Adult/High School-Young Officer Bernadette Manuelito of the Navajo Tribal Police is pursuing routine duties when the dispatcher asks her to check out an abandoned truck in an arroyo. Bernie is no longer "the greenest rookie," but when she finds a murder victim she is inexperienced enough to make a big mistake. Still, her interest in botany leads her to collect some plant specimens at the crime scene, and they prove to be important clues. FBI agents soon take over the investigation; they are oblivious to any nuance of place or culture that could lead them to a solution. Sergeant Jim Chee, Bernie's supervisor, characteristically goes his own way. Meanwhile, Wiley Denton, a rich eccentric, has asked retired Lt. Joe Leaphorn to find his missing wife. The investigators set out in different directions, and the distances between them seem as vast and lonely as the New Mexico landscape. Having the advantage of following all three main characters, readers soon know where they are headed; the interest and suspense lie in seeing how these quirky and likable people occasionally glance off one another and exchange crucial information. Finally, Chee, Manuelito, and Leaphorn converge to see the whole picture. Hillerman's fans will enjoy revisiting these characters and their world, but newcomers will miss a lot, and would be better advised to read the earlier stories first.-Christine C. Menefee, Fairfax County Public Library, VA(c) Copyright 2010. Library Journals LLC, a wholly owned subsidiary of Media Source, Inc. No redistribution permitted.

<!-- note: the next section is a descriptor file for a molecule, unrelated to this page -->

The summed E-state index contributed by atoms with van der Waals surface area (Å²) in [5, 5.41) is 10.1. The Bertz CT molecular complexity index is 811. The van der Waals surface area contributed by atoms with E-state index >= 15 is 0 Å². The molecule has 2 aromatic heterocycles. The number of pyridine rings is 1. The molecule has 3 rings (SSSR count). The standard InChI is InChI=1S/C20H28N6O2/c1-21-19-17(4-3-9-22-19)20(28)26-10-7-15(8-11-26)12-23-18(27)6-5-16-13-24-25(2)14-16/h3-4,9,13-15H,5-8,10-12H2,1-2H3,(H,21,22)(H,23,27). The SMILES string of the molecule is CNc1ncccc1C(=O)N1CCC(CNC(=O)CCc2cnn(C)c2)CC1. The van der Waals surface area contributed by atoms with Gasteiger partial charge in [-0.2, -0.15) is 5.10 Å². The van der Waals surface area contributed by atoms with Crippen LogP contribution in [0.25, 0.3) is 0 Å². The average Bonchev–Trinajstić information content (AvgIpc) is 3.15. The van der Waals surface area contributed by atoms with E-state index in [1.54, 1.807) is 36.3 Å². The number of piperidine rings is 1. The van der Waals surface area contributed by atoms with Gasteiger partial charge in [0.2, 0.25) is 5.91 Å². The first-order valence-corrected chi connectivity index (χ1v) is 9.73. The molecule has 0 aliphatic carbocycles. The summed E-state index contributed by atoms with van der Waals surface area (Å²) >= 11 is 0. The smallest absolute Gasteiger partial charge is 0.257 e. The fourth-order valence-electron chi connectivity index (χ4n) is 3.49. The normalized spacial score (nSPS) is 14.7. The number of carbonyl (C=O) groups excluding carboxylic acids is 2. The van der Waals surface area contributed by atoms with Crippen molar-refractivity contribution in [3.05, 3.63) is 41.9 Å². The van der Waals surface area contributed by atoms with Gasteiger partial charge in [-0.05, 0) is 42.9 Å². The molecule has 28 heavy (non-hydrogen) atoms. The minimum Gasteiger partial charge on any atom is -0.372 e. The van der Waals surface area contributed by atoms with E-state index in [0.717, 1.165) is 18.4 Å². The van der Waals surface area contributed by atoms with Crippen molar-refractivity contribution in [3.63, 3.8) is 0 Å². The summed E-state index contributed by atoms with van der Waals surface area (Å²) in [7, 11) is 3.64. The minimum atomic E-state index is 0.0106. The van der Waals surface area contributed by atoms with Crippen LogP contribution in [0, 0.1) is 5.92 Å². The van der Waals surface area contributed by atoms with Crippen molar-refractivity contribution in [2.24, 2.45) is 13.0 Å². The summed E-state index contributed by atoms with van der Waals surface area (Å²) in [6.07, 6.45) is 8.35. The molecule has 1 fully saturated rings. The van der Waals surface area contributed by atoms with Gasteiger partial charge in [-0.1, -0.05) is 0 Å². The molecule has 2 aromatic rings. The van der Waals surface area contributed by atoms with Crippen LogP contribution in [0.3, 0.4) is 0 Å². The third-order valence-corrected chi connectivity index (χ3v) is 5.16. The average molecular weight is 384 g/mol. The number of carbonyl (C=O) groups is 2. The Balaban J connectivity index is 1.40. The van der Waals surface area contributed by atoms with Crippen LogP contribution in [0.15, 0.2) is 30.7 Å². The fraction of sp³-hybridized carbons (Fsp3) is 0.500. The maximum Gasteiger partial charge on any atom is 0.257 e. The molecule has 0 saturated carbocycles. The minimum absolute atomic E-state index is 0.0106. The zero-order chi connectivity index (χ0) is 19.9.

The Wailing Wind Chapter One Officer Bernadette Manuelito had been having a busy day, enjoying most of it, and no longer feeling like the greenest rookie of the Navajo Tribal Police. She had served the warrant to Desmond Nakai at the Cudai Chapter House, following her policy of getting the most unpleasant jobs out of the way first. Nakai had actually been at the chapter house, obviating the hunt for him she'd expected, and--contrary to predictions of Captain Largo--he had been pleasant about it. She had dropped down to the Beclabito Day School to investigate a reported break-in there. That was nothing much. A temp maintenance employee had overdone his weekend drinking, couldn't wait until Monday to get a jacket he'd left behind, broke a window, climbed in and retrieved it. He agreed to pay for the damages. The dispatcher then contacted her and canceled her long drive to the Sweetwater Chapter House. That made Red Valley next on her list of stops. "And Bernie," the dispatcher said, "when you're done at Red Valley, here's another one for you. Fellow called in and said there's a vehicle abandoned up a gulch off that dirt road that runs over to the Cove school. Paleblue king-cab pickup truck. Check the plates. We'll see if it's stolen." "Why didn't you get the license number from the guy reporting it?" Because, the dispatcher explained, the report was from an El Paso Natural Gas pilot who had noticed it while flying yesterday afternoon and again this morning. Too high to read the plates. "But not too high to tell it was abandoned?" "Come on, Bernie," the dispatcher said. "Who leaves a car parked in an arroyo overnight unless he stole it for a joyride?" With that he gave her a little better description of the probable location and said he was sorry to be loading her up. "Sure," said Bernie, "and I'm sorry I sounded so grouchy." The dispatcher was Rudolph Nez, an old-timer who had been the first to accept her, a female, as a fellow cop. A real friend, and she had a feeling he was parceling her out more work to show her he looked on her as a full-fledged officer. Besides, this new assignment gave her a reason to drive up to Roof Butte, about as close as you could drive to ten thousand feet on the Navajo Reservation. The abandoned truck could wait while she took her break there. She sat on a sandstone slab in a mixed growth of aspen and spruce, eating her sack lunch, thinking of Sergeant Jim Chee, and facing north to take advantage of the view. Pastora Peak and the Carrizo Mountains blocked off the Colorado Rockies, and the Lukachukai Forest around her closed off Utah's peaks. But an infinity of New Mexico's empty corner spread below her, and to the left lay the northern half of Arizona. This immensity, dappled with cloud shadows and punctuated with assorted mountain peaks, was enough to lift the human spirit. At least it did for Bernie. So did remembering the day when she was a brand-new rookie recruit in the Navajo Tribal Police and Jim Chee had stopped here to show her his favorite view of the Navajo Nation. That day a thunderstorm was building its cloud towers over Chaco Mesa miles to the northeast and another was taking shape near Tsoodzil, the Turquoise Mountain of the East. But the rolling grassland below them was bright under the afternoon sun. Chee had pointed to a little gray column of dirt and debris moving erratically over the fields across Highway 66. "Dust devil," she had said, and it was then she had her first glimpse behind Chee's police badge. "Dust devil," he repeated, thoughtfully. "Yes. We have the same idea. I was taught to see in those nasty little twisters the Hard Flint Boys struggling with the Wind Children. The good yei bringing us cool breezes and pushing the rain over grazing land. The bad yei putting evil into the wind." She finished her thermos of coffee, trying to decide what to do about Chee. If anything. She still hadn't come to any conclusions, but her mother seemed to have deemed him acceptable. "This Mr. Chee," she'd said. "I heard he's born to the Slow Talking Dineh, and his daddy was a Bitter Water." That remark had come apropos of absolutely nothing, and her mother hadn't expanded on it. Nor did she need to. It meant her mother had been asking around, and had satisfied herself that since Bernie was born to the Ashjjhi Dineh, and for Bead People, none of the Navajo incest taboos were at risk if Bernie smiled at Chee. Smiling was as far as it had gone, and maybe as far as she wanted it to go. Jim Chee was proving hard to understand. But she was still thinking about him when she pulled her patrol car up the third little wash north of Cove and saw the sun glinting off the back window of a truck-pale blue as described and blocking the narrow track up the bottom of the dry wash. New Mexico plates. Bernie jotted down the numbers. She stepped out of her car, walked up the wash, noticing the vehicle's windows were open. And stopped. A rifle was in the rack across the back window. Who would walk off and leave that to be stolen? "Hello," Bernie shouted, and waited. "Hey. Anyone home?" And waited again. No answer. She unsnapped the flap on her holster, touched the butt of the pistol, and moved silently to the passenger-side door. A man wearing jeans and a jean jacket was lying on his side on the front seat, head against the driver-side door, a red gimme cap covering most of his face, knees drawn up a little. Sleeping one off, thought... The Wailing Wind . Copyright © by Tony Hillerman. Reprinted by permission of HarperCollins Publishers, Inc. All rights reserved. Available now wherever books are sold. Excerpted from The Wailing Wind by Tony Hillerman All rights reserved by the original copyright owners. Excerpts are provided for display purposes only and may not be reproduced, reprinted or distributed without the written permission of the publisher.